Recently I commented on a Powder Magazine article decrying ski resort brown bag lunch discrimination at a ski resort in the Northwest US. In general I have no problem with that, people giving money to the ski resort for eating should have priority on the resort’s prime real estate. Think if you had paying customers and non-paying customers wanting your extra resources, who would you make sure were taken care of first?
Well, that is enough of that! However, last ski season and most of this ski season I have gotten into the habit of packing and eating my own lunch when skiing. The reasons for this at first were an attempt to save money but I find I am able to ski better for longer when I eat a good lunch instead of the standard food-product that ski resort cafeterias typically deal in.
I am no means adverse to occasionally having the fare offered by ski hills but the appeal is much less now.
Brown Bag Lunches — A Sandwich or Two
I typically make two hardroll sandwiches varying only in the cheese. Ham, hard salami, lettuce, onion, tomato, black pepper, pickle, Italian dressing, oregano, brown mustard, and miracle whip make up my sandwich. I make one with sharp cheddar cheese (six year old or so) and either Swiss or provolone goes on the other. I smush and pack them into a ziploc bag and then they go into a little green lunch bag I have.
Chasing the sandwiches are usually a banana, two-three tangerines, and a cup of Chobani Greek yogurt. I often make sure I have a few bottles of water handy as well.
Brown Bag Lunches — The Motivation
The original motivation was budgetary in nature. Cut down on my expense, instead of paying for food I bring my own and then can pour that money back into ski gear or additional lift tickets. However, as my biking and quest at weight loss made me more aware of proper nutrition I am trying to be more in charge with what I eat and drink. Bringing my own lunch forces me to do just that, instead of that mystery meat called a hot-dog I eat better meats (I know some would dispute ham & salami being better) and get a good dose of fruit and vegetables. I am less tempted to order a beer (or two or three or four) and keep to water (not that I have anything wrong with beer, just need to keep it in it proper place). I get that good yogurt and a good and proper combination of carbohydrates, fiber, sugar, and protein.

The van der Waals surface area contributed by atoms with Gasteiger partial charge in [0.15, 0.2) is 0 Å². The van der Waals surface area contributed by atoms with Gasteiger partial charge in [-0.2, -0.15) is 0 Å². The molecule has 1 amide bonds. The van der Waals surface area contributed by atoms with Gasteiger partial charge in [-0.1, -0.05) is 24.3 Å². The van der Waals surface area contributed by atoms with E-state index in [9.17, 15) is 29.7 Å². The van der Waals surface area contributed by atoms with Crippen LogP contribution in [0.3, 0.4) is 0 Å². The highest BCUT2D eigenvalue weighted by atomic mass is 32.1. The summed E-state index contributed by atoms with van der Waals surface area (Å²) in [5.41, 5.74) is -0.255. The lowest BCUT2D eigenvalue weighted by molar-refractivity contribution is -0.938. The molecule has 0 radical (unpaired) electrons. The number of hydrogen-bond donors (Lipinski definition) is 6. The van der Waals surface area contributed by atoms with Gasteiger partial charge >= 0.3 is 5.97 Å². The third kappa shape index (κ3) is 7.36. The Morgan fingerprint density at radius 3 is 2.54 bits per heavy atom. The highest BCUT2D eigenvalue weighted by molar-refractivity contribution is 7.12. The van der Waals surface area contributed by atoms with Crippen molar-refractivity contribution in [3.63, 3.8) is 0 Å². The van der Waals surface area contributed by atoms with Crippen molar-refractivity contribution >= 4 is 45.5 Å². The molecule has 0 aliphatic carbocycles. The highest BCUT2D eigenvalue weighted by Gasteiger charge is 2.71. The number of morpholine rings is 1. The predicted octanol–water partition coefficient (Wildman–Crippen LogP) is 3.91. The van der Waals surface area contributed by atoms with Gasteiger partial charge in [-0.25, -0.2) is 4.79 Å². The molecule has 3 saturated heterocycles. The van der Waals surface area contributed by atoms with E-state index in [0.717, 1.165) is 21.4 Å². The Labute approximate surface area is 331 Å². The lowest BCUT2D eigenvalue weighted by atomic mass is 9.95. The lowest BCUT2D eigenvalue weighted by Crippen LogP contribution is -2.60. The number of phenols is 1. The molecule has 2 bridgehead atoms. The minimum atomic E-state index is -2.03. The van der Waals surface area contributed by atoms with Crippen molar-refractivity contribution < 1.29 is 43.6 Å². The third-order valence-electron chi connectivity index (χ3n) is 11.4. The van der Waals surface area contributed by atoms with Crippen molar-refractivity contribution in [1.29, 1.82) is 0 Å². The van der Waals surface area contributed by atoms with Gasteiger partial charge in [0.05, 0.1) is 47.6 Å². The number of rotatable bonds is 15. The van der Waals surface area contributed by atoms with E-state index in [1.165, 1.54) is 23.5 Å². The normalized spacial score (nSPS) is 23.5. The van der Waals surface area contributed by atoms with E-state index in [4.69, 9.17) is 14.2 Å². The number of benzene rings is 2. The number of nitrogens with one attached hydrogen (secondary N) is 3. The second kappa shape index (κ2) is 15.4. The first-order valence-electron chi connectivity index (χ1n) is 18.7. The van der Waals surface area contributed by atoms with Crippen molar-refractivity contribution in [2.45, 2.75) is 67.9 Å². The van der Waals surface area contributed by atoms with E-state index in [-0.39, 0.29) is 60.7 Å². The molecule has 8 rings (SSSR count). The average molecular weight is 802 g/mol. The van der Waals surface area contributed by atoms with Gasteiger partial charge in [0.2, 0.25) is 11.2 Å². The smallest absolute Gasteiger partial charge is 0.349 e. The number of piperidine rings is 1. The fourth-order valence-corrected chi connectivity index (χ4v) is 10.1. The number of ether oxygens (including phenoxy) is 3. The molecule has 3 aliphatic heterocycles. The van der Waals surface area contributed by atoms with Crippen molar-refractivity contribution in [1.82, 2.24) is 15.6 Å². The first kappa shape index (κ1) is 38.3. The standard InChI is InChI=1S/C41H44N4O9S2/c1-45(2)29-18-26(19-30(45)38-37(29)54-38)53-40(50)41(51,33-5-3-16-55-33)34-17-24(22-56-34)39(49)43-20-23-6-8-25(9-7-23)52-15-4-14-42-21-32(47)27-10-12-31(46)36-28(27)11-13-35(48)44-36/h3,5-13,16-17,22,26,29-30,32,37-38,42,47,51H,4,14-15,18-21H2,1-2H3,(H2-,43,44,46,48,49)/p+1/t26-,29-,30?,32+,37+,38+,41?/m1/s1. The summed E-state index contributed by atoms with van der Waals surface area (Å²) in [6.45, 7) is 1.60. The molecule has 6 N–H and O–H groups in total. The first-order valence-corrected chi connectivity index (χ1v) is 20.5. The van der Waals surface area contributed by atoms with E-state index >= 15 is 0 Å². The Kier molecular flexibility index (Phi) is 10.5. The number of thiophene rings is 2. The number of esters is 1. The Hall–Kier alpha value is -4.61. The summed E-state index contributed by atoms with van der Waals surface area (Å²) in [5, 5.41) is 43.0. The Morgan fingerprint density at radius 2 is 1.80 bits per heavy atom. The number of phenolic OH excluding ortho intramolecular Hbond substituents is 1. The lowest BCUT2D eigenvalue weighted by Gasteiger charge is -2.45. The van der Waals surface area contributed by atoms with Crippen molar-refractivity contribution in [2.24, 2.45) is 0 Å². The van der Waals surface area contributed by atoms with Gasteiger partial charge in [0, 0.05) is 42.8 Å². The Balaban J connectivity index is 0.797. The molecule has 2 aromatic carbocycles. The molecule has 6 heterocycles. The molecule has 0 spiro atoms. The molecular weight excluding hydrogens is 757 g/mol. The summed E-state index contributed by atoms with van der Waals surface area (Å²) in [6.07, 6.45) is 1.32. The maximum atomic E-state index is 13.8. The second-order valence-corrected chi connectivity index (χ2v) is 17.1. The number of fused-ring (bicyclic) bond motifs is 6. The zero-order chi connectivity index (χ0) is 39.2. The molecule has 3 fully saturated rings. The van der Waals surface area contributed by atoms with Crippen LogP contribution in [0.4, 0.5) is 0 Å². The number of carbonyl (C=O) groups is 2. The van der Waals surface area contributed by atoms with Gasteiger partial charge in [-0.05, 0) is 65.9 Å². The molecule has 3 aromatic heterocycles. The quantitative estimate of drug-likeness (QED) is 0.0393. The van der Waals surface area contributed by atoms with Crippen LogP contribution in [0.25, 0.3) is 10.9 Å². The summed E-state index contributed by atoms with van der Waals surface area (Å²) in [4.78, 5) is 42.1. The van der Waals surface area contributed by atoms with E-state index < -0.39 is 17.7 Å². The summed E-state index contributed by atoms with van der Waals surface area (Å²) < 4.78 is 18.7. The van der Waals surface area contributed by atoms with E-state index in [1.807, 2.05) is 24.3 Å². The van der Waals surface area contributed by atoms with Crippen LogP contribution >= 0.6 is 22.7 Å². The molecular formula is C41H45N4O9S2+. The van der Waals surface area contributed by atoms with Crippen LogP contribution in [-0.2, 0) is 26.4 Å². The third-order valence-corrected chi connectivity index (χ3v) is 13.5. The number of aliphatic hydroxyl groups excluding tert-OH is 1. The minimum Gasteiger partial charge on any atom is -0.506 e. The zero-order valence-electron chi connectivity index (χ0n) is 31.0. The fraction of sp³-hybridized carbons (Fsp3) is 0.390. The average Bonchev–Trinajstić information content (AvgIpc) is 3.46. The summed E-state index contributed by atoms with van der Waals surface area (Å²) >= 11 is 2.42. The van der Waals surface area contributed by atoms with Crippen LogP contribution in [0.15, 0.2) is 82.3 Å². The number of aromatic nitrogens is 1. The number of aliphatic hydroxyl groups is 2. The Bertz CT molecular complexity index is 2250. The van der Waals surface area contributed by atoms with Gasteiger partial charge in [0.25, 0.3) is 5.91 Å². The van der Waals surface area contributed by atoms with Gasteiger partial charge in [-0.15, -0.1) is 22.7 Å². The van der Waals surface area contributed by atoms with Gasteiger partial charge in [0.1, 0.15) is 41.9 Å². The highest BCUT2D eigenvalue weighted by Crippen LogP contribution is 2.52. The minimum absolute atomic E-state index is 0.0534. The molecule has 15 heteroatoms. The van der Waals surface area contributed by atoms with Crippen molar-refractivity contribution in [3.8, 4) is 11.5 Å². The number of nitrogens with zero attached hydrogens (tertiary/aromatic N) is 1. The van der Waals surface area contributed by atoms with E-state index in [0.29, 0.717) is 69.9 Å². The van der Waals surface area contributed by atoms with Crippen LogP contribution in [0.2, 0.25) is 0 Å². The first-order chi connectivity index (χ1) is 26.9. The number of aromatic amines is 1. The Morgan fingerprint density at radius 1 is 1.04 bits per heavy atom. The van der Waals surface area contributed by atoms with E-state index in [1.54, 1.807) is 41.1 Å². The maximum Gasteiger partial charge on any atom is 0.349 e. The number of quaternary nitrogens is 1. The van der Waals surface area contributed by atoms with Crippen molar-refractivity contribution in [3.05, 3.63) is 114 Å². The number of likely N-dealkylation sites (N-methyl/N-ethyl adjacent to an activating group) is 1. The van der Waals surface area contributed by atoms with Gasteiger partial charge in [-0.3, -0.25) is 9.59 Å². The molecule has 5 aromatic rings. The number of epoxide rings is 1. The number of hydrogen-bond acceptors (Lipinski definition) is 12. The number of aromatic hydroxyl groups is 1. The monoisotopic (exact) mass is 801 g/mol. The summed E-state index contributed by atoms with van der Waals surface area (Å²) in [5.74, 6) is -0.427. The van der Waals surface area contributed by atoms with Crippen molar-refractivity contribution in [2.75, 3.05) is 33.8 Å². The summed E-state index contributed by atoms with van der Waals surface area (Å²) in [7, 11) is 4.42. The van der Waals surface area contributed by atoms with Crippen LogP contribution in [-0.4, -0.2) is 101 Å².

All of that means I do not get rubbery legs in an hour or two and run back to the lodge for more food and less money and I feel better and more confident about that lunch.
Brown Bag Lunches — Where and When
Usually almost after I arrive at the resort. I usually have not been arriving until around noon and by that time breakfast is gone and I am ready to eat again. Where? I usually like to eat in my truck, I turn on XM Sirius Grateful Dead and listen to the concert of the day and eat that lunch. I have eaten in the main lodges of ski resorts, in their backhill lodge, and upstairs of lodges etc. I have never been hassled by ski resorts for it, but if they would, I would without a problem relocate.
When skiing with friends I often make them a sandwich and I typically know who likes what (my brother is every bit as omnivorous as I am, his fiance not so much). So we arrange a time and place for lunch and I go to the truck and grab the sack of sandwiches and show up.
Brown Bag Lunches — Horrid and Rancid Cafeteria Food
I was lazy last Friday and did not make a sandwich and instead rolled the dice. I came up a loser, the food was all around bad, the fries had a rancid taste and the cheeseburger was not much better. What was worse was my legs started to give out at the end of the day, just as the skiing challenge was picking up due to softening snow. I will never make that mistake again (sure I will, but I have to say that).
Brown Bag Lunches — Your Routine
Do you pack a lunch when skiing or do you rely instead on resort food? How is your favorite ski resort’s food? Does it taste good and does it keep you going to the last chair?